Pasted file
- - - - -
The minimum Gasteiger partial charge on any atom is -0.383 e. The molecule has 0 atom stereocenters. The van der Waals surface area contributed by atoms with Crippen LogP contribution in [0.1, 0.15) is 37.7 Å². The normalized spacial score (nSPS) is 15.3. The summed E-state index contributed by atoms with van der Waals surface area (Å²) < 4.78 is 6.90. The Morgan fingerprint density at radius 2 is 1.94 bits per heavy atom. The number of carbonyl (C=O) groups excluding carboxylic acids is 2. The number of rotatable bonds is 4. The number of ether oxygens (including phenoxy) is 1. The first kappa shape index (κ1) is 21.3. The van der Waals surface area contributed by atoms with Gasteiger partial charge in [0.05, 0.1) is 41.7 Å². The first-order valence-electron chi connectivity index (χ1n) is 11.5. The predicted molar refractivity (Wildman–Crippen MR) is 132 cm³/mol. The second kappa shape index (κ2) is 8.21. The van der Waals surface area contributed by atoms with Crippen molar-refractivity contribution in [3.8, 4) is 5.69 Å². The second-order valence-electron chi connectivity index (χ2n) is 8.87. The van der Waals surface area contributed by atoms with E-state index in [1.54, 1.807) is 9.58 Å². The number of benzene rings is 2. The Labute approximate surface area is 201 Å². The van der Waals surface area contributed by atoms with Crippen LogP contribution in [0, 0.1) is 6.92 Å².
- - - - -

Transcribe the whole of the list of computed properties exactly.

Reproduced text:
The minimum Gasteiger partial charge on any atom is -0.383 e. The molecule has 0 atom stereocenters. The van der Waals surface area contributed by atoms with Crippen LogP contribution in [0.1, 0.15) is 37.7 Å². The normalized spacial score (nSPS) is 15.3. The summed E-state index contributed by atoms with van der Waals surface area (Å²) < 4.78 is 6.90. The Morgan fingerprint density at radius 2 is 1.94 bits per heavy atom. The number of carbonyl (C=O) groups excluding carboxylic acids is 2. The number of rotatable bonds is 4. The number of ether oxygens (including phenoxy) is 1. The first kappa shape index (κ1) is 21.3. The van der Waals surface area contributed by atoms with Gasteiger partial charge in [0.05, 0.1) is 41.7 Å². The first-order valence-electron chi connectivity index (χ1n) is 11.5. The predicted molar refractivity (Wildman–Crippen MR) is 132 cm³/mol. The second kappa shape index (κ2) is 8.21. The van der Waals surface area contributed by atoms with Crippen molar-refractivity contribution in [3.8, 4) is 5.69 Å². The second-order valence-electron chi connectivity index (χ2n) is 8.87. The van der Waals surface area contributed by atoms with E-state index in [1.54, 1.807) is 9.58 Å². The number of benzene rings is 2. The Labute approximate surface area is 201 Å². The van der Waals surface area contributed by atoms with Crippen LogP contribution in [0, 0.1) is 6.92 Å².